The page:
Stephen Dow – The Sheridan Press – Jan 13, 2022
SHERIDAN — The recently completed Sheridan County housing study unveiled during a public meeting Wednesday gave a better picture of local housing needs and potential solutions.
The study, which particularly focuses on housing needs in the municipalities of Sheridan, Dayton and Ranchester, considers community demographics and current housing inventory to determine the county’s housing needs and also provides potential solutions of how to meet those needs, according to Sheridan Community Development Director Wade Sanner.
Aaron Gruen and Debra Jeans, of San Francisco-based land use firm Gruen Gruen and Associates performed the study through reviewing secondary data, such as housing data and demographic data, along with conducting in-person interviews and on-site visits. The study was jointly funded by the county, city of Sheridan and the Sheridan Economic and Educational Development Authority.
The study shows there will be an increased housing need in Sheridan County in the near future, Jeans said. Over the next 10 years, it is projected the county will need 990 additional units including 725 single-family units and 265 multi-family units. This projection takes into account workforce and senior citizen housing needs, Jeans said.
Based on 2019 data from the U.S. Census Bureau, Jeans compared the available housing stock to the number of people who can afford those units.
For rental properties, rent for 3,085 units in Sheridan County range from $375 to $1,250 a month. However, only 1,721 households in the county fall into that price point, Jeans said. Sheridan County needs additional rentals below the $375-a-month price point, and more high-scale rental options that can appeal to those above the $1,250-a-month price point.
When it comes to home ownership, the existing number of homes below $75,000 exceeded the anticipated demand, as did the number of houses between the $170,000 and $365,000 price points. The county needs to increase its supply of houses in the $75,000 to $170,000 price point and those above the $365,000 price point, Jeans said.
The best way to meet those housing needs is to build additional market-rate housing, Gruen said, Market-rate housing satisfies the demand of higher-income households, thus freeing up more affordable housing options for lower-income individuals, including workforce and seniors.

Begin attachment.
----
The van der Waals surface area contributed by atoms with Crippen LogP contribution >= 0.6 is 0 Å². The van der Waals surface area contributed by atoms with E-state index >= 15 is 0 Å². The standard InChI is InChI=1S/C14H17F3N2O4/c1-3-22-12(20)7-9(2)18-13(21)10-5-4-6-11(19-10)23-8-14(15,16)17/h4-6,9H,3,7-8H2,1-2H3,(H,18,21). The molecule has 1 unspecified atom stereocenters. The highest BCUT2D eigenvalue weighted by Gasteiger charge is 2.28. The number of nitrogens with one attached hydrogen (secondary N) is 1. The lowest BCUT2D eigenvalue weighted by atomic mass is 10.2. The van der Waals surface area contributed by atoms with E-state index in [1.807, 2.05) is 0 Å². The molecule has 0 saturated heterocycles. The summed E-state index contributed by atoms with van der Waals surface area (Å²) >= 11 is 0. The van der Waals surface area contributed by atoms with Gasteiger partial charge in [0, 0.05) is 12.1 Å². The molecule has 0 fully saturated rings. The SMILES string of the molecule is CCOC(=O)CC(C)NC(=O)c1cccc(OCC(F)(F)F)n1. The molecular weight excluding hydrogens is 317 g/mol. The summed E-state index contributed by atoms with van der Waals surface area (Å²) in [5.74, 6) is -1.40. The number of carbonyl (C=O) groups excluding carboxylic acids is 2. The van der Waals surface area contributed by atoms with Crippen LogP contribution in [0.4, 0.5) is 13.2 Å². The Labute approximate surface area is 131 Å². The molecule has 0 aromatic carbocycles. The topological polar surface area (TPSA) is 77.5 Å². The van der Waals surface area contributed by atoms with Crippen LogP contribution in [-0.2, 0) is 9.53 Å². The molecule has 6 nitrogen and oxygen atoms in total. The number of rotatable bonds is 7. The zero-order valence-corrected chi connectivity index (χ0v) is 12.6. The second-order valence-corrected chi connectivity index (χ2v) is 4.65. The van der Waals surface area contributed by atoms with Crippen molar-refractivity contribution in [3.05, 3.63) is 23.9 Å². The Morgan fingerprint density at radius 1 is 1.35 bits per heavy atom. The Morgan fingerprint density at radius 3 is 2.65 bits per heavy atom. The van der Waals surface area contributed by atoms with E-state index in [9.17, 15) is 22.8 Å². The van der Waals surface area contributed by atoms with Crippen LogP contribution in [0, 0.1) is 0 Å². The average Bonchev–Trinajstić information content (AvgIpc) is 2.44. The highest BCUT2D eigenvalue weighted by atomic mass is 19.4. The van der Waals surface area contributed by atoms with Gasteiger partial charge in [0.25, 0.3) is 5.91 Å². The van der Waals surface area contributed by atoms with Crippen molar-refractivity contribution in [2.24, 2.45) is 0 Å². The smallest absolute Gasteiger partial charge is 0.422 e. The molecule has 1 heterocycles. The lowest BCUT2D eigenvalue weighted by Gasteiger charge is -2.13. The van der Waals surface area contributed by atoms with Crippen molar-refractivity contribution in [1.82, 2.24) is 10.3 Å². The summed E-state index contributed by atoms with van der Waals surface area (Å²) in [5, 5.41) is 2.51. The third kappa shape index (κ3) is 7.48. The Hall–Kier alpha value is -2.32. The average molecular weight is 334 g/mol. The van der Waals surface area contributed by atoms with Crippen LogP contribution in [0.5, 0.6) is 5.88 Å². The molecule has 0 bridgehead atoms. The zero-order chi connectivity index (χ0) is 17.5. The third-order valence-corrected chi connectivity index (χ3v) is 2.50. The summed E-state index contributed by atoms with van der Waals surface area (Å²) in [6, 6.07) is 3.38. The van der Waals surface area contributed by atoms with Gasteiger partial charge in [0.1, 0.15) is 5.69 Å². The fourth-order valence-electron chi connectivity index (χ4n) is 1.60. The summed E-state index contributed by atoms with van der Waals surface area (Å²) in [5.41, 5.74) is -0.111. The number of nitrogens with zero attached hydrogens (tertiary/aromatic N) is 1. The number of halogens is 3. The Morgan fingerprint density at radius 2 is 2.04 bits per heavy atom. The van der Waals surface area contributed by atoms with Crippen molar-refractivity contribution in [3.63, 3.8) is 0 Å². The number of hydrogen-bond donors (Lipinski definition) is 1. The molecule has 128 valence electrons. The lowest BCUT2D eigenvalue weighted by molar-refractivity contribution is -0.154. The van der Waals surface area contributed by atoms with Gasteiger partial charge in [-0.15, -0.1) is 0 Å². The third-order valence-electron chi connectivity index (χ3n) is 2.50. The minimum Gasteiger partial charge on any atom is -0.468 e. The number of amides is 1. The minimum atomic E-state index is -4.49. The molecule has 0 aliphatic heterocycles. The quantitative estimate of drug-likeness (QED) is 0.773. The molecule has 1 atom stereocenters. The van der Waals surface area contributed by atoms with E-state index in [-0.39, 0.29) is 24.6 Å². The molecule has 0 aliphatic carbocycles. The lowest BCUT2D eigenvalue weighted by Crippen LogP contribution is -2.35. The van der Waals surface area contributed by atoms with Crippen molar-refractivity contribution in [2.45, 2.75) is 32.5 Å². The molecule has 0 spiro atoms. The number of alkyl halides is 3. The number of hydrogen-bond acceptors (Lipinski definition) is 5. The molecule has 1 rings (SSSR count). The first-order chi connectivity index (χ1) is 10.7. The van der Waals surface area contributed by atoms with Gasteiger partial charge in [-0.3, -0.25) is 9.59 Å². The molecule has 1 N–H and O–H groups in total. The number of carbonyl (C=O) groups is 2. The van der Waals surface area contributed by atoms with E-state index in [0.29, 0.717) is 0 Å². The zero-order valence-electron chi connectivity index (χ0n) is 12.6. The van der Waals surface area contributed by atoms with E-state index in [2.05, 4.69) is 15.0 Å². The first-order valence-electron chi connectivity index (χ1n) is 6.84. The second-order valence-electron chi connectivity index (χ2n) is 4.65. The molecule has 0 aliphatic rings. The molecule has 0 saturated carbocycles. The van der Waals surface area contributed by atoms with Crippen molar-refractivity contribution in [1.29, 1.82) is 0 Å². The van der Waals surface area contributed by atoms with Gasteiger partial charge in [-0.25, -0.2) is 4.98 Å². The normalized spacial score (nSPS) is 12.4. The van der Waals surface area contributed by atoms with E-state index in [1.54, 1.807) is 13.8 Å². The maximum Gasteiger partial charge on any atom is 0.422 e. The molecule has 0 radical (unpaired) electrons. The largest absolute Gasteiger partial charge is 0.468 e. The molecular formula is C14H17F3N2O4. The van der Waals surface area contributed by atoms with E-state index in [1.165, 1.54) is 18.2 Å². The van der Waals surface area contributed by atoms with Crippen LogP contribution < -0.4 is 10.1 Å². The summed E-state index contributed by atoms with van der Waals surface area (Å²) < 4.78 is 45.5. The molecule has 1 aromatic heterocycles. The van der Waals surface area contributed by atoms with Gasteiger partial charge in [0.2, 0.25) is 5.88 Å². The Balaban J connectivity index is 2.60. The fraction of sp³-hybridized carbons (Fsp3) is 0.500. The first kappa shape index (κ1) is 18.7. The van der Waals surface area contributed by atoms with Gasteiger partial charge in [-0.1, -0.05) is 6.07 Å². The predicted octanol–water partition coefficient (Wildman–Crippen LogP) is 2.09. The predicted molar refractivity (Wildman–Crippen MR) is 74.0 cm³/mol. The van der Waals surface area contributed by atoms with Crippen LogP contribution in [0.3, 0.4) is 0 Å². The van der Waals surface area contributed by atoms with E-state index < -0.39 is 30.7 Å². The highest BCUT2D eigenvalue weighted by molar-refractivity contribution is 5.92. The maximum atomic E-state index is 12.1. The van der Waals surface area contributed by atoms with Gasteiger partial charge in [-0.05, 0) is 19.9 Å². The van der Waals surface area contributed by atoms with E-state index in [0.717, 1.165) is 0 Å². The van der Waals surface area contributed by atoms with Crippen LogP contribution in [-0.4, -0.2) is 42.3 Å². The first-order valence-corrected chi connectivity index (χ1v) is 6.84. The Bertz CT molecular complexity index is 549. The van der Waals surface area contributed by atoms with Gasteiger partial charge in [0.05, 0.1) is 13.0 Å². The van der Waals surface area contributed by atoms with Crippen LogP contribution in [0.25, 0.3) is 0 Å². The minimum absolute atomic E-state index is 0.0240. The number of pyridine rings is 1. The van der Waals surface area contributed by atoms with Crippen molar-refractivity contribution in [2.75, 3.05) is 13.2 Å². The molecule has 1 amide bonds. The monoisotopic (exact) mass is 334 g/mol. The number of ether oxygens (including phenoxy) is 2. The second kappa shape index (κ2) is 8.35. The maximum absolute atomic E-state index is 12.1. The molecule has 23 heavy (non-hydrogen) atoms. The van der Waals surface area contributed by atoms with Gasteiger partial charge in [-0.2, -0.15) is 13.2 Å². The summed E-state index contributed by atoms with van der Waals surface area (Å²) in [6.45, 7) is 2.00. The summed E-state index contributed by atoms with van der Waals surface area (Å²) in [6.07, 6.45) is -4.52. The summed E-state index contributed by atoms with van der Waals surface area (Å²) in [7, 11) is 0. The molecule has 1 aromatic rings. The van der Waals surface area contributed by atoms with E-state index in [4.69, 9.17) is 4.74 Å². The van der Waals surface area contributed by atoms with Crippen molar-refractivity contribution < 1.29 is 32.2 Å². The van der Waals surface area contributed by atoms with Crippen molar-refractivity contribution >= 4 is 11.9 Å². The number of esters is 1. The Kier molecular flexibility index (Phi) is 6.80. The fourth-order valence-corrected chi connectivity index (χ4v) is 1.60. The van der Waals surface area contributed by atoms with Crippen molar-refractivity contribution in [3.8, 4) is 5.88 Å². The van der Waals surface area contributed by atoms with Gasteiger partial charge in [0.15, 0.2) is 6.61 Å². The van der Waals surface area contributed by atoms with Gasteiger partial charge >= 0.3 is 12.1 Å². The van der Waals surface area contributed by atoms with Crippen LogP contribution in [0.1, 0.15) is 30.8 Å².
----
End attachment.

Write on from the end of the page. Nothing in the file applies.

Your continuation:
“Housing is not immune to that basic law of supply and demand,” Gruen said. ”… The main thing is, if you want more affordable housing, build more market-rate housing, and it will naturally work to produce affordable housing.”
The 60-page report includes 13 other recommendations ranging from supporting employer-assisted housing programs to anticipating the need for a greater amount and variety of senior housing services.
When asked by Sheridan County Commissioner Christi Haswell which of the goals the county should prioritize, Gruen came up with a “top three” list for her.
First on the list is increasing the speed of the approval process for construction.
“I’m not suggesting to do things that are unsafe or are not going to create nice neighborhoods or result in crummy products,” Gruen said. “But the early stages are when developers don’t have cash coming in, but they do have cash going out. So anything you can do to reduce uncertainty and increase speed would be appreciated.”
Secondly, Gruen recommended finding areas where zoning could change and the density of housing could be increased.
“I understand the historic character of the community and community preferences, but…increase the densities where you can,” Gruen said.
Sheridan City Administrator Stuart McRae noted this could be a hard sell in the community. For example, when the city considered changing zoning in some parts of the city to accommodate accessory dwelling units, the suggestion was met by concerns about how the change would affect property values, infrastructure, parking and the general character of the neighborhoods.
The solution, Gruen said, is to take things slow.
“I would try to start with one project that’s really done well, and maybe don’t go bananas on the density increase at first,” Gruen said. “But make it so it improves the economics from the builders’ point of view and reduces the costs from the buyer’s point of view. And mainly make sure it’s a really great project that people can get excited about.”
Lastly, Gruen suggested governments assist developers by providing capital assistance for the creation of public infrastructure for potential housing developments.
“Funding infrastructure is hard because developers generally have to do it with cash when they don’t have cash coming in,” Gruen said. “So aid from the governments would be helpful.”
Gruen noted that, while the study was completed, his company’s suggestions should serve as a beginning for the community.
“Don’t let this be the last gathering,” Gruen said. “I do think interaction breeds trust and an opportunity to work out our differences…I don’t think there is anything gloomy here — just opportunities to get even better.”